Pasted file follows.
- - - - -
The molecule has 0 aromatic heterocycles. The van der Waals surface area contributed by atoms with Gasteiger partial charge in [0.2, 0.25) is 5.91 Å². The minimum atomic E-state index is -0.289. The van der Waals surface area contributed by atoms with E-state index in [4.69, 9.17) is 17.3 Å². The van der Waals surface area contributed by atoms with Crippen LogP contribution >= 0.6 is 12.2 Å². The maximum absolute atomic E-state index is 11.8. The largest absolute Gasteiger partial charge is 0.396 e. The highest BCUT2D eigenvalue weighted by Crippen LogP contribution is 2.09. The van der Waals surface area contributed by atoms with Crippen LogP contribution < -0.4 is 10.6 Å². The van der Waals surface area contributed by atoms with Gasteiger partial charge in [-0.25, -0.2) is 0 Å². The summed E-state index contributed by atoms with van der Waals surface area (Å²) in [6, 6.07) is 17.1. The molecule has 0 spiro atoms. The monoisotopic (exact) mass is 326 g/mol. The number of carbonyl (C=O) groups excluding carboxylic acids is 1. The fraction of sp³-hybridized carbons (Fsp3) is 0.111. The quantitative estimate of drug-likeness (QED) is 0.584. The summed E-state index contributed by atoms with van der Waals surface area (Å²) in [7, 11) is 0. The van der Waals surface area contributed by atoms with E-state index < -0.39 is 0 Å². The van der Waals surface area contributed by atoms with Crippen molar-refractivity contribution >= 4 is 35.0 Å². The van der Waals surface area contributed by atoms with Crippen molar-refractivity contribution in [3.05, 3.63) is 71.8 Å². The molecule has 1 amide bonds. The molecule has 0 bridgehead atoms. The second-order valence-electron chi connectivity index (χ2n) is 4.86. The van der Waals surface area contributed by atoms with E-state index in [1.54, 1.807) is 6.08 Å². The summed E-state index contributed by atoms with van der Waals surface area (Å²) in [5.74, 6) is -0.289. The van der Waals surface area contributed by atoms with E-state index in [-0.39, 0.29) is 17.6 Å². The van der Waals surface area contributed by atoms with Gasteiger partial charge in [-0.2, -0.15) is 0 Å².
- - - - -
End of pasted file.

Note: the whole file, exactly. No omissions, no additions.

The molecule has 0 aromatic heterocycles. The van der Waals surface area contributed by atoms with Gasteiger partial charge in [0.2, 0.25) is 5.91 Å². The minimum atomic E-state index is -0.289. The van der Waals surface area contributed by atoms with E-state index in [4.69, 9.17) is 17.3 Å². The van der Waals surface area contributed by atoms with Crippen LogP contribution >= 0.6 is 12.2 Å². The maximum absolute atomic E-state index is 11.8. The largest absolute Gasteiger partial charge is 0.396 e. The highest BCUT2D eigenvalue weighted by Crippen LogP contribution is 2.09. The van der Waals surface area contributed by atoms with Crippen LogP contribution < -0.4 is 10.6 Å². The van der Waals surface area contributed by atoms with Gasteiger partial charge in [-0.25, -0.2) is 0 Å². The summed E-state index contributed by atoms with van der Waals surface area (Å²) in [6, 6.07) is 17.1. The molecule has 0 spiro atoms. The monoisotopic (exact) mass is 326 g/mol. The number of carbonyl (C=O) groups excluding carboxylic acids is 1. The fraction of sp³-hybridized carbons (Fsp3) is 0.111. The quantitative estimate of drug-likeness (QED) is 0.584. The summed E-state index contributed by atoms with van der Waals surface area (Å²) in [7, 11) is 0. The van der Waals surface area contributed by atoms with E-state index < -0.39 is 0 Å². The van der Waals surface area contributed by atoms with Crippen molar-refractivity contribution >= 4 is 35.0 Å². The van der Waals surface area contributed by atoms with Crippen molar-refractivity contribution in [3.05, 3.63) is 71.8 Å². The molecule has 1 amide bonds. The molecule has 0 bridgehead atoms. The second-order valence-electron chi connectivity index (χ2n) is 4.86. The van der Waals surface area contributed by atoms with E-state index in [1.54, 1.807) is 6.08 Å². The summed E-state index contributed by atoms with van der Waals surface area (Å²) in [5.74, 6) is -0.289. The van der Waals surface area contributed by atoms with E-state index in [-0.39, 0.29) is 17.6 Å². The van der Waals surface area contributed by atoms with Gasteiger partial charge in [-0.2, -0.15) is 0 Å².